Colorado Sportscaster Marcia Neville '80

In a field dominated by men, this sports journalist is a role model for young women.   by Jeff Candura ’01

Marcia Neville’s love affair with sports began simply, sitting on the couch as a child watching teams battle it out on television. It wasn’t her father who cheered on the team with her and taught her the rules of the game, though — it was her mother.

My mom was a huge fan of the NFL,” remembers Marcia. “[She] would sit on the couch every Sunday, and that is what she did all day.” Inevitably, Marcia would sit next to her mother, who explained pass interference and extra points and passed on her love of football and sports. “She can still spot a hold faster than anyone I know,” laughs Marcia.

Other women also made an impression on Marcia as she sat on that Monroe, New York, couch watching the gridiron greats. “This was the ’70s, and the Phyllis Georges and Jayne Kennedys were just starting to show up in football coverage,” says Marcia of two pioneering female sports broadcasters. “Until you see someone like yourself do something, it never occurs to you that you can do it.” It was then that Marcia, who “loved sports and talking,” decided that she would someday follow in their footsteps.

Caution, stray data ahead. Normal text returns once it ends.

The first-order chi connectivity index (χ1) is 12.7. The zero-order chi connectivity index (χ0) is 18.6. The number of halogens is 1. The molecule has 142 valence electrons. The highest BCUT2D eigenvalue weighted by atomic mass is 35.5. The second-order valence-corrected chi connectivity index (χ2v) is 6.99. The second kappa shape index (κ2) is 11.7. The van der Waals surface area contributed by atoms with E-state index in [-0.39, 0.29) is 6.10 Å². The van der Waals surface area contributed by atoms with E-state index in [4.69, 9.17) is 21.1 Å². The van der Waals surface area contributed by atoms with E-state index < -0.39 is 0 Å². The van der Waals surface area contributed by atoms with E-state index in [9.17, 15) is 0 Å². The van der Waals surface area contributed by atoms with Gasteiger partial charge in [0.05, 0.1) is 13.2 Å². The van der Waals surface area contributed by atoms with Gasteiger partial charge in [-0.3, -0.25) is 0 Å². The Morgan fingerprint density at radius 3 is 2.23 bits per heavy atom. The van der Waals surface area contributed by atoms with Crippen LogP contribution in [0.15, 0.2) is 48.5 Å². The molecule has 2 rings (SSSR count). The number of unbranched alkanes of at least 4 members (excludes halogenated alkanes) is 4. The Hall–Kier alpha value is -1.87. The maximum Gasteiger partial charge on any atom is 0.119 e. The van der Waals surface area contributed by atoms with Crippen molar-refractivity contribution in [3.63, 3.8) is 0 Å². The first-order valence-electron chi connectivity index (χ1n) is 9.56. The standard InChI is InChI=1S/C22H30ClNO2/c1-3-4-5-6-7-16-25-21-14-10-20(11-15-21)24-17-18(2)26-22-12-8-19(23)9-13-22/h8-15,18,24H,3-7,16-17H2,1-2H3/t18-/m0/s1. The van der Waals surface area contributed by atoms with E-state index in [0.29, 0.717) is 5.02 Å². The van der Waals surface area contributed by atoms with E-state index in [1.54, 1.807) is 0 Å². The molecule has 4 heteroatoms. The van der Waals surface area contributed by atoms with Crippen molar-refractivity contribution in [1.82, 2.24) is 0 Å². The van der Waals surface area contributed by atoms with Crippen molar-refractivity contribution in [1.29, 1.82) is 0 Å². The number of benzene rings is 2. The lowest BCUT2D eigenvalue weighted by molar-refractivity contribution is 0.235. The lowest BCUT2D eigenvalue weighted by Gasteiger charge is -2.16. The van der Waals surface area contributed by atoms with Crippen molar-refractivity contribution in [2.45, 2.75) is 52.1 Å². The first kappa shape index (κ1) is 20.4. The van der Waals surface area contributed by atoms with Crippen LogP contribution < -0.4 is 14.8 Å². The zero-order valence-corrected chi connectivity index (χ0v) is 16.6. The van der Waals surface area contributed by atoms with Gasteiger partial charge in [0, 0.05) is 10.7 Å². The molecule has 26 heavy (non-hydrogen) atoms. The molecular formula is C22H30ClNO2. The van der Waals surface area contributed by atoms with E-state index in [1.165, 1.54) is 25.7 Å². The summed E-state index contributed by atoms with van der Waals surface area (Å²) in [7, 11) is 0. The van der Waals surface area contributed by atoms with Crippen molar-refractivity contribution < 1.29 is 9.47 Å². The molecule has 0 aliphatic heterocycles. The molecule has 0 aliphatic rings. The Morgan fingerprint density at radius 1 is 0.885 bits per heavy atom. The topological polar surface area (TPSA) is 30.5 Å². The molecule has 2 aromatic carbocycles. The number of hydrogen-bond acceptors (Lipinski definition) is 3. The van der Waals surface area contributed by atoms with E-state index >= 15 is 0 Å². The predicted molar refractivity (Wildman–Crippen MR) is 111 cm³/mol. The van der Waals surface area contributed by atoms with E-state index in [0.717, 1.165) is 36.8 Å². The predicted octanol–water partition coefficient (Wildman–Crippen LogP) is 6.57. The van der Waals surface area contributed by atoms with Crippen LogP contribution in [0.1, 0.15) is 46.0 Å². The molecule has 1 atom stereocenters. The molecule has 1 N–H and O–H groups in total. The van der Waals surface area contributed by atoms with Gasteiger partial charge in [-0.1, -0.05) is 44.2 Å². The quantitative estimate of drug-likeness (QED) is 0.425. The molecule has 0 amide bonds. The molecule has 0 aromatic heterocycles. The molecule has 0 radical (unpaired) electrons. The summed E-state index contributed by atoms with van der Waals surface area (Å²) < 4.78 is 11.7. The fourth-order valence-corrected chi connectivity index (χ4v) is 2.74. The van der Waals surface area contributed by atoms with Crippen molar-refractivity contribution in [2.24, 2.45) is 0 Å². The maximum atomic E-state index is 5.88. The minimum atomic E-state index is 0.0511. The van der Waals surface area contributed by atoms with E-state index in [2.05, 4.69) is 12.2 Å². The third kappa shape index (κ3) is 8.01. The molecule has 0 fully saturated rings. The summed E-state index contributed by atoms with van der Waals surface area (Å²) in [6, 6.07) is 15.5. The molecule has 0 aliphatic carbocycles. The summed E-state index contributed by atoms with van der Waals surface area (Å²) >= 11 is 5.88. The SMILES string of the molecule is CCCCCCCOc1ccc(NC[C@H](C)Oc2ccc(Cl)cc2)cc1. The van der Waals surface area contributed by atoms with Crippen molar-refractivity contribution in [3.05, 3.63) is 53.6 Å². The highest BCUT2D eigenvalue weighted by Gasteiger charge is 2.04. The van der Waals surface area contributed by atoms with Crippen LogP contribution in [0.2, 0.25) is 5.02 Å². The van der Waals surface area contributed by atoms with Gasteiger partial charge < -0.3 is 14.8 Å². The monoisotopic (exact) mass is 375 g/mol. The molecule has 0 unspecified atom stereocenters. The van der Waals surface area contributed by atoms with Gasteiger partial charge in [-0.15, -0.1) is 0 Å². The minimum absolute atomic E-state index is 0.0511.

Her career in sports has now spanned over a quarter of a century. But, she says, it might not have made it past the one-yard line if she had not first been fired from a TV show at Ithaca College during her freshman year. Broken-hearted, she was sure her broadcast career was over before it had started. But two friends comforted her. “They told me to come over and work with them at sports,” Marcia says, “which was really where I wanted to be. Getting fired turned out to be the best thing that could have happened.”

Since then, Marcia has spent much of her time covering high school sports in Colorado — a job she calls the “best job in the state.”

“I cover kids in the most exciting moments of their lives,” says Marcia. “The highs are higher, the lows are lower, the emotions are all right there. . . for pureness in sports, you can’t beat high school kids.”

Marcia has also built a reputation as a cheerleader for women in sports. Her award-winning quarterly documentary program, Colorado Sportswomen, focused on stories not covered in the traditional news media, those of female athletes and teams. At 13 years old, it was the longest running sports program in Denver television history. Unfortunately, it was a casualty of Marcia’s recent move from Denver’s CBS affiliate to rival Fox 31, where she hosts the nightly The Prep Zone. “We are still working to see where the show could fit in here,” Marcia says.

Marcia is glad of her role helping aspiring female athletes and broadcasters find role models. “If young women aren’t seeing strong, powerful, competitive women on television, how are they going to feel about doing this themselves?” she asks. “I am very proud that we‘ve given women in sports in Colorado a big push for a very long time.”